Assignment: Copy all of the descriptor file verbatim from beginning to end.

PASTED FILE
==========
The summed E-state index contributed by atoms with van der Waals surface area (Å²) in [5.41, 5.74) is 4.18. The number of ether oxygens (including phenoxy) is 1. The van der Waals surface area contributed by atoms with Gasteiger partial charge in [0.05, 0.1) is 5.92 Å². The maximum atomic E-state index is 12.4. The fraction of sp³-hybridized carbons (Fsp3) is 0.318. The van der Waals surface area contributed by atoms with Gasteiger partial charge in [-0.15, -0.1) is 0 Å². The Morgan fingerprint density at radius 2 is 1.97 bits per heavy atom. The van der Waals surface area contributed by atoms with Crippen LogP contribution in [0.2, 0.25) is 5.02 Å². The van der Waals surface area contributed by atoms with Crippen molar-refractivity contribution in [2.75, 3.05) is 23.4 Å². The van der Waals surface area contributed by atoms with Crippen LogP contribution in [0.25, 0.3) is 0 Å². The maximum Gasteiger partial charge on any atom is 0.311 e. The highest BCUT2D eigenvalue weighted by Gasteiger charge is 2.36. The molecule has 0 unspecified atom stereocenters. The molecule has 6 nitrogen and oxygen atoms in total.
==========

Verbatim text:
The summed E-state index contributed by atoms with van der Waals surface area (Å²) in [5.41, 5.74) is 4.18. The number of ether oxygens (including phenoxy) is 1. The van der Waals surface area contributed by atoms with Gasteiger partial charge in [0.05, 0.1) is 5.92 Å². The maximum atomic E-state index is 12.4. The fraction of sp³-hybridized carbons (Fsp3) is 0.318. The van der Waals surface area contributed by atoms with Gasteiger partial charge in [-0.15, -0.1) is 0 Å². The Morgan fingerprint density at radius 2 is 1.97 bits per heavy atom. The van der Waals surface area contributed by atoms with Crippen LogP contribution in [0.2, 0.25) is 5.02 Å². The van der Waals surface area contributed by atoms with Crippen molar-refractivity contribution in [2.75, 3.05) is 23.4 Å². The van der Waals surface area contributed by atoms with Crippen LogP contribution in [0.25, 0.3) is 0 Å². The maximum Gasteiger partial charge on any atom is 0.311 e. The highest BCUT2D eigenvalue weighted by Gasteiger charge is 2.36. The molecule has 0 unspecified atom stereocenters. The molecule has 6 nitrogen and oxygen atoms in total.